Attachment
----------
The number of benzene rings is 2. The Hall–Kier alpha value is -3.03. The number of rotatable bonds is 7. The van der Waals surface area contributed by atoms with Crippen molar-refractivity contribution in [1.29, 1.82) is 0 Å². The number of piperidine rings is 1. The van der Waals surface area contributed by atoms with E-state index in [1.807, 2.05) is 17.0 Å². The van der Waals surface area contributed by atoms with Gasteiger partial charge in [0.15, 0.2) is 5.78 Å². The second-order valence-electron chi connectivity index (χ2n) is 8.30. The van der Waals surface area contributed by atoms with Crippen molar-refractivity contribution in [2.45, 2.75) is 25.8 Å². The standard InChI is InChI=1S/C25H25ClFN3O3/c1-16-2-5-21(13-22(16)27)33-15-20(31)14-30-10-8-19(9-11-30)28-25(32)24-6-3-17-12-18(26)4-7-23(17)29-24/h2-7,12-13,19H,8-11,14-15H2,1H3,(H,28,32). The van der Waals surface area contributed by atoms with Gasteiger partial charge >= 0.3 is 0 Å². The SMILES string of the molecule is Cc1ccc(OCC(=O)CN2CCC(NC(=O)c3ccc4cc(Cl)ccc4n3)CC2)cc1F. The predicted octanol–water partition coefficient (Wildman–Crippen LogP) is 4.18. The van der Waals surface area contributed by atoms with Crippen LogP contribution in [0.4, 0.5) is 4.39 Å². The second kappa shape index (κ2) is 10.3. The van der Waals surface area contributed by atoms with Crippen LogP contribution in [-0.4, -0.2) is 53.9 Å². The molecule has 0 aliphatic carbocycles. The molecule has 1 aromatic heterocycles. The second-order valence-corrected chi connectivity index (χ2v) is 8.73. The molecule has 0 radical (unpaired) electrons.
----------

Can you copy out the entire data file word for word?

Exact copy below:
The number of benzene rings is 2. The Hall–Kier alpha value is -3.03. The number of rotatable bonds is 7. The van der Waals surface area contributed by atoms with Crippen molar-refractivity contribution in [1.29, 1.82) is 0 Å². The number of piperidine rings is 1. The van der Waals surface area contributed by atoms with E-state index in [1.807, 2.05) is 17.0 Å². The van der Waals surface area contributed by atoms with Gasteiger partial charge in [0.15, 0.2) is 5.78 Å². The second-order valence-electron chi connectivity index (χ2n) is 8.30. The van der Waals surface area contributed by atoms with Crippen molar-refractivity contribution in [2.45, 2.75) is 25.8 Å². The standard InChI is InChI=1S/C25H25ClFN3O3/c1-16-2-5-21(13-22(16)27)33-15-20(31)14-30-10-8-19(9-11-30)28-25(32)24-6-3-17-12-18(26)4-7-23(17)29-24/h2-7,12-13,19H,8-11,14-15H2,1H3,(H,28,32). The van der Waals surface area contributed by atoms with Gasteiger partial charge >= 0.3 is 0 Å². The SMILES string of the molecule is Cc1ccc(OCC(=O)CN2CCC(NC(=O)c3ccc4cc(Cl)ccc4n3)CC2)cc1F. The predicted octanol–water partition coefficient (Wildman–Crippen LogP) is 4.18. The van der Waals surface area contributed by atoms with Crippen LogP contribution in [0.4, 0.5) is 4.39 Å². The second kappa shape index (κ2) is 10.3. The van der Waals surface area contributed by atoms with Crippen LogP contribution in [-0.4, -0.2) is 53.9 Å². The molecule has 0 aliphatic carbocycles. The molecule has 1 aromatic heterocycles. The second-order valence-corrected chi connectivity index (χ2v) is 8.73. The molecule has 0 radical (unpaired) electrons.